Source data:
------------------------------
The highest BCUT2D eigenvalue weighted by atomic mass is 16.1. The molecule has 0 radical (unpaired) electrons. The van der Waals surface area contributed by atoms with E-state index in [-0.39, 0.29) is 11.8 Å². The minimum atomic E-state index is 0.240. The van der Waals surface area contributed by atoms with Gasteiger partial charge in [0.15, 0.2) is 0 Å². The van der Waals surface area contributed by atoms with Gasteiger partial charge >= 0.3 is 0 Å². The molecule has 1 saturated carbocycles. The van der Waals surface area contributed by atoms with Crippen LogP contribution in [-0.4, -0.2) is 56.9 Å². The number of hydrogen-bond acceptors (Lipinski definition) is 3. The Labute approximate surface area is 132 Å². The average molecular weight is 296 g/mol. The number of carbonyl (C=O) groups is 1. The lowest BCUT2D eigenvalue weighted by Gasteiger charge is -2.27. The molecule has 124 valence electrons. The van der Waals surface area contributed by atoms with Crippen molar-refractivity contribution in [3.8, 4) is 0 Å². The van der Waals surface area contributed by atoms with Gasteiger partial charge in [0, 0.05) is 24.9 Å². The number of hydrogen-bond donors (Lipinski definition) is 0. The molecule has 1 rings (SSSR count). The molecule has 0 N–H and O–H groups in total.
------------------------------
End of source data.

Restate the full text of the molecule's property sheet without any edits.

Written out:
The highest BCUT2D eigenvalue weighted by atomic mass is 16.1. The molecule has 0 radical (unpaired) electrons. The van der Waals surface area contributed by atoms with E-state index in [-0.39, 0.29) is 11.8 Å². The minimum atomic E-state index is 0.240. The van der Waals surface area contributed by atoms with Gasteiger partial charge in [0.15, 0.2) is 0 Å². The van der Waals surface area contributed by atoms with Gasteiger partial charge >= 0.3 is 0 Å². The molecule has 1 saturated carbocycles. The van der Waals surface area contributed by atoms with Crippen LogP contribution in [-0.4, -0.2) is 56.9 Å². The number of hydrogen-bond acceptors (Lipinski definition) is 3. The Labute approximate surface area is 132 Å². The average molecular weight is 296 g/mol. The number of carbonyl (C=O) groups is 1. The lowest BCUT2D eigenvalue weighted by Gasteiger charge is -2.27. The molecule has 124 valence electrons. The van der Waals surface area contributed by atoms with Crippen molar-refractivity contribution in [3.8, 4) is 0 Å². The van der Waals surface area contributed by atoms with Gasteiger partial charge in [0, 0.05) is 24.9 Å². The number of hydrogen-bond donors (Lipinski definition) is 0. The molecule has 1 rings (SSSR count). The molecule has 0 N–H and O–H groups in total.